Frequently Asked Questions about BSNL WiMAX
1. What is WiMAX™ technology?
WiMAX™ is based upon the IEEE 802.16 standard enabling the delivery of wireless broadband services anytime, anywhere. WiMAX products can accommodate fixed and mobile usage models. The IEEE 802.16 standard was developed to deliver non-line-of-sight (LoS) connectivity between a subscriber station and base station with typical cell radius of three to ten kilometers. All base stations and subscriber stations claiming to be WiMAX compliant must go through a rigorous WiMAX Forum Certified™ testing process. WiMAX Forum Certified systems can be expected to deliver capacity of up to 40 Mbps per channel. This is enough bandwidth to simultaneously support hundreds of businesses with T-1 speed connectivity and thousands of residences with DSL speed connectivity. The WiMAX Forum expects mobile network deployments to provide up to 15 Mbps of capacity within a typical cell radius of up to three kilometers. WiMAX technology already has been incorporated in notebook computers and PDAs to deliver high speed mobile Internet services anytime, anywhere.
2. What will WiMAX services offer to the average consumer?
WiMAX will provide broadband connectivity anywhere, anytime, for any device and on any network.
High speed internet access where it is currently unavailable
Substantially increase data speeds for applications to include online gaming, streaming video, video conferencing, VoIP and location based services
Drive wireless Internet equipment and access prices to a competitive price point comparable to cable, DSL, and fiber Internet services
With a robust telecommunications infrastructure already in place in the U.S. Mobile WiMAX services from Sprint and Clearwire will reach more than 150 million consumers by year end 2008.
In Australia, WiMAX technology will establish an affordable and efficient broadband network. This wireless broadband technology is perfectly suited for regional and rural areas and the purchase and installation process of WiMAX technology is faster, simpler and cheaper than other offered solutions. Additionally, the non-line-of-sight (NLoS) capability means that WiMAX technology can provide coverage despite the challenges of geography and the limited footprint of wireline.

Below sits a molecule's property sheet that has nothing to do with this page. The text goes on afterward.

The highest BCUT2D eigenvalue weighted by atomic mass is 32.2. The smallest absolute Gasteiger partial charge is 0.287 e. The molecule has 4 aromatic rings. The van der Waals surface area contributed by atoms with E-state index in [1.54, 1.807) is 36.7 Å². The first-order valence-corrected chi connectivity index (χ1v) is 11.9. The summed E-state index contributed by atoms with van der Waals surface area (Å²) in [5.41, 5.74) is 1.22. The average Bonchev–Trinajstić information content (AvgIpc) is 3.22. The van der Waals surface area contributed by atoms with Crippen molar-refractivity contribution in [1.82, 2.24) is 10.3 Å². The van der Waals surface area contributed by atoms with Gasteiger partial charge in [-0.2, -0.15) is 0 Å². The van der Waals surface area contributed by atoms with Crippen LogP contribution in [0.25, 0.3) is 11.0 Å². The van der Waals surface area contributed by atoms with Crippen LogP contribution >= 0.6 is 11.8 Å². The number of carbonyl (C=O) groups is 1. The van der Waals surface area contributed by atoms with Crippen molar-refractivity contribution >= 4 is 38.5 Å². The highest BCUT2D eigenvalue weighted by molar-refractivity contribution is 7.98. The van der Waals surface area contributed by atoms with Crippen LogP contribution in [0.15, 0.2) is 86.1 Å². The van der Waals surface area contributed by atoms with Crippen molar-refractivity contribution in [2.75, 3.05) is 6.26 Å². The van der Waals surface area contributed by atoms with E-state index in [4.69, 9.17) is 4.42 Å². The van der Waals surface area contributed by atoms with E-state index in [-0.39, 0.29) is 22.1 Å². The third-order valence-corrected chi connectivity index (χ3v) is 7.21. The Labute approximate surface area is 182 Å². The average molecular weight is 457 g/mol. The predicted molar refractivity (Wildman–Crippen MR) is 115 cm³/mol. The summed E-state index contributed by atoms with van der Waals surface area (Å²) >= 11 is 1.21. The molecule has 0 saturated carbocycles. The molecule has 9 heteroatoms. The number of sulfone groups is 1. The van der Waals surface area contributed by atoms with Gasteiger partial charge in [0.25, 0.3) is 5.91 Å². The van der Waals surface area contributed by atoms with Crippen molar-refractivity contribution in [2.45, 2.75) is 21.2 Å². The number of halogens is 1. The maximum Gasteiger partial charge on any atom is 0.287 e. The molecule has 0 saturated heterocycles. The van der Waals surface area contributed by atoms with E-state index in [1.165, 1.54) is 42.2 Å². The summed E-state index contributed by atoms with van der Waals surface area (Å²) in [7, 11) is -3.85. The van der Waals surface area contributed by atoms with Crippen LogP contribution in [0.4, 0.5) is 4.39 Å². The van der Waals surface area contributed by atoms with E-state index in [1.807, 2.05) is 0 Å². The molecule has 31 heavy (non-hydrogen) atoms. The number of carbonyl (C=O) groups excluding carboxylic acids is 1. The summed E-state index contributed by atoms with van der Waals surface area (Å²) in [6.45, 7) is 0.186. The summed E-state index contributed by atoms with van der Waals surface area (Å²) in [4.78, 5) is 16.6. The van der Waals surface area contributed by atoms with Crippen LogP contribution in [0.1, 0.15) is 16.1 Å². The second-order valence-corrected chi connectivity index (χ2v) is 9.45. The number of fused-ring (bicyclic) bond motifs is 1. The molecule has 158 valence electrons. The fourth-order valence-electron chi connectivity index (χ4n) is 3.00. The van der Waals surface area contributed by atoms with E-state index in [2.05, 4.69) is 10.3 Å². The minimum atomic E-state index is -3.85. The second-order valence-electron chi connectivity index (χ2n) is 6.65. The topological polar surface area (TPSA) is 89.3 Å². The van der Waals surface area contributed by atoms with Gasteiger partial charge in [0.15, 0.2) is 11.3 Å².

Taiwan has continued its leadership in the development and deployment of WiMAX operability with six commercial WiMAX licenses awarded in July 2007 for six separate Taiwanese wireless communication providers. In regions like Taiwan, where users are spread out and the wireless traffic is going a long distance, WiMAX technology provides a reliable, inexpensive solution for constant wireless broadband connectivity.
In Africa as a developing continent, WiMAX technology provides the opportunity to connect the African people with Internet and VOIP services faster and more affordably than wireline.
3. What are the key elements of WiMAX technology?
A key differentiator for WiMAX is the interoperability of WiMAX Forum Certified equipment, resulting in mass volume economy of scale and assurance for service providers that when buying equipment from more than one company, the technologies are interoperable. The WiMAX Forum has assembled an alliance of leaders in the communications and computing industries to drive a common platform for the global deployment of IP-based broadband wireless services. Other key elements include cost, coverage, capacity and standards for both fixed and mobile wireless usage models.